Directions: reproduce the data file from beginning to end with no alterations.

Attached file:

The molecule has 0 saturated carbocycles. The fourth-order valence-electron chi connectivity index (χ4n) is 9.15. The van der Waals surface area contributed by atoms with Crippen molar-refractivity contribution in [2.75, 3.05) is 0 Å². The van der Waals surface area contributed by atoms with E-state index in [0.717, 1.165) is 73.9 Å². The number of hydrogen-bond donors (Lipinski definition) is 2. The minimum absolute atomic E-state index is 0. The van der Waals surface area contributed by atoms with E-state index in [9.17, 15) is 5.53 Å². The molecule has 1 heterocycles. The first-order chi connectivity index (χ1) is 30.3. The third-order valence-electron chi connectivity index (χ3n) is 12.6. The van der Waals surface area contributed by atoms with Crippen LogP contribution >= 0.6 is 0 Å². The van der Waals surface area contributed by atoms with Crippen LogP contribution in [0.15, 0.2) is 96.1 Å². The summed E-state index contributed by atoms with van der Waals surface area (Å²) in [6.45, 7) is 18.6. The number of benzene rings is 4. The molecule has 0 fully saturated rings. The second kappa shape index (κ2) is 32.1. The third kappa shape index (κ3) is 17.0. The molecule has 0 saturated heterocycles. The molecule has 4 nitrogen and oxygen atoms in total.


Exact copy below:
The molecule has 0 saturated carbocycles. The fourth-order valence-electron chi connectivity index (χ4n) is 9.15. The van der Waals surface area contributed by atoms with Crippen molar-refractivity contribution in [2.75, 3.05) is 0 Å². The van der Waals surface area contributed by atoms with E-state index in [0.717, 1.165) is 73.9 Å². The number of hydrogen-bond donors (Lipinski definition) is 2. The minimum absolute atomic E-state index is 0. The van der Waals surface area contributed by atoms with E-state index in [9.17, 15) is 5.53 Å². The molecule has 1 heterocycles. The first-order chi connectivity index (χ1) is 30.3. The third-order valence-electron chi connectivity index (χ3n) is 12.6. The van der Waals surface area contributed by atoms with Crippen LogP contribution >= 0.6 is 0 Å². The van der Waals surface area contributed by atoms with Crippen LogP contribution in [0.15, 0.2) is 96.1 Å². The summed E-state index contributed by atoms with van der Waals surface area (Å²) in [6.45, 7) is 18.6. The number of benzene rings is 4. The molecule has 0 fully saturated rings. The second kappa shape index (κ2) is 32.1. The third kappa shape index (κ3) is 17.0. The molecule has 0 saturated heterocycles. The molecule has 4 nitrogen and oxygen atoms in total.